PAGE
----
When villagers glimpse a crocodile in the murky Nile River, they turn to the Shilkawi family, legendary hunters of big game and traders of their skins.
Just last month villagers alerted them to two crocodiles swimming near the dam over the White Nile at Jebel Aulia, an hour's drive south of Sudan's capital Khartoum, through dusty plains and ramshackle villages.
The Shilkawi did not rush to hunt them this time as they posed no immediate threat, but a crocodile would have to be shot if it were heading toward people or farm animals.
"The crocodile is very dangerous. You must shoot it. He is very fast, even on land," Tareq Shilkawi said as he handled a Czechoslovak-made rifle in his spacious but Spartan stucco home.
Indeed, scientists say a Nile crocodile, despite its short stubby legs, can sprint in short bursts at 35 kilometers per hour on land, and can spring from the river at twice that speed.
The best time to shoot one is at night.
"You take a land rover with its lights on and you can see his eyes, like fire, and you can shoot him very easily," said Tareq, around 40 years old.
Wildlife officials say crocodiles usually shy away from inhabited areas, preferring the southern swamps or quiet islands, but sometimes pose a threat, especially during the August-September floods.
A crocodile bit off a man's leg here in 1982, and others have gobbled up the occasional goat and chicken, according to white-robed fishermen, sitting on the dam here around their baskets of perch and catfish.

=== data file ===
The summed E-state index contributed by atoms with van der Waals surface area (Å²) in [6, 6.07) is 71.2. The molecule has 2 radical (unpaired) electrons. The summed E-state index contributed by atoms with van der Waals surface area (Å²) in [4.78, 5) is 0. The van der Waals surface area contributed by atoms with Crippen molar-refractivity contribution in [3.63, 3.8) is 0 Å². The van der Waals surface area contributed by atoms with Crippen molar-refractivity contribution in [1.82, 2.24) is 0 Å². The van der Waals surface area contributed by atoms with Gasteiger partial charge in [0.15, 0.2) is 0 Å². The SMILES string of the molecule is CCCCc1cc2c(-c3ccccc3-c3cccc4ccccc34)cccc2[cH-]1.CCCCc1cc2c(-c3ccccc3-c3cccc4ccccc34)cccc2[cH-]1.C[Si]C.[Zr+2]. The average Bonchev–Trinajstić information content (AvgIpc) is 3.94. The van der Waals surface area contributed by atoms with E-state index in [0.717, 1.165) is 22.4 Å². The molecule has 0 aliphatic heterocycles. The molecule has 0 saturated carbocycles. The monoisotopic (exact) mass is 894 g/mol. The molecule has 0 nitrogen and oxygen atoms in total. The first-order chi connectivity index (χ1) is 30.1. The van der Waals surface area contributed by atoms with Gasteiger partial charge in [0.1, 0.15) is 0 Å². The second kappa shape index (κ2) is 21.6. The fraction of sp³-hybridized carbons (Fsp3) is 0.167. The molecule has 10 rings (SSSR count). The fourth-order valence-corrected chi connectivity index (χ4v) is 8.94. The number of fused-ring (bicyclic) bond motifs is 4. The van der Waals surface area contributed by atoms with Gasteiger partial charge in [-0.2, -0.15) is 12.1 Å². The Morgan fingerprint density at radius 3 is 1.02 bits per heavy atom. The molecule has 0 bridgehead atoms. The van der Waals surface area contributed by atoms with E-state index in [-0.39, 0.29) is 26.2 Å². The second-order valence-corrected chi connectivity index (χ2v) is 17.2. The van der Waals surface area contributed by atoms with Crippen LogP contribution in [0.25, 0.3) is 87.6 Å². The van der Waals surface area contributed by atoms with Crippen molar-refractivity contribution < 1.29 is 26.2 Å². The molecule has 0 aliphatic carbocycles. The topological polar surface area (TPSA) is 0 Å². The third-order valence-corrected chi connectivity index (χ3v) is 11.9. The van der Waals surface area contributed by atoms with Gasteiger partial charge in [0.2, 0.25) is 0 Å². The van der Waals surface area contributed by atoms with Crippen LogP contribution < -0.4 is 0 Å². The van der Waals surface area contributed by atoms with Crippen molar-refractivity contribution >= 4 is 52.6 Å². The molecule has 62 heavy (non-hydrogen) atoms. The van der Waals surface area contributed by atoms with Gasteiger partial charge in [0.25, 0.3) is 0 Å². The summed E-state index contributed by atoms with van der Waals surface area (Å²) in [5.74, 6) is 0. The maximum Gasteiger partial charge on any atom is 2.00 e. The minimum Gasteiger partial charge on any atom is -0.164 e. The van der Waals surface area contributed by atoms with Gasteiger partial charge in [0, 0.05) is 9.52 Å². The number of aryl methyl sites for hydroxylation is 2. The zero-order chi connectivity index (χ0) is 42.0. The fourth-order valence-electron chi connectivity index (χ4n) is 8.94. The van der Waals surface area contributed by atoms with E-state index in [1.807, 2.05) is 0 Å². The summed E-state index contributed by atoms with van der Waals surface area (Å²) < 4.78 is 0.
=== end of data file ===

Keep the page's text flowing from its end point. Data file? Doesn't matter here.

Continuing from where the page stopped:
And wildlife officials said a man was actually eaten by a crocodile on Tuti island in Khartoum in 1984, where crocodiles could still pose a threat today as dozens are estimated to be in both the Blue and White Nile around the capital.
The fearsome crocodiles -- true survivors, which scientists say originated 200 million years ago in the age of the dinosaurs -- have spawned many songs and made heroes of those who kill them, especially with spears.
"The man who kills these crocodiles with traditional weapons is very special," said Tirba Kodi, a manager at the Wildlife Conservation Administration in Khartoum.
Tareq's family owes its legendary status to his late grandfather Mustafa who learned to spear crocodiles among the Shilluk tribe in the south and earned the family the official surname of Shilkawi.
And Tareq's ailing 90-year-old uncle Ali Mustafa is a living legend; a large stuffed crocodile, which he killed with an axe years ago, hangs in the police station of the Khartoum suburb of Omdurman.
As a gesture the police gave him a gun, Tareq and his 38-year-old brother Gandhi recalled.
Ali Mustafa used to shoot around 25 crocodiles a day, selling the skins to the government, the brothers said. Their grandfather Mustafa also sold the skins to traders in Omdurman.
The souks of Omdurman and Khartoum are still full of shops selling crocodile skins and finished products like handbags, sandals, belts and baby crocodile-headed ashtrays.
Traders say Chinese and Arabs were the best customers today – KHARTOUM (AFP)
© 2000 Al Bawaba (www.albawaba.com)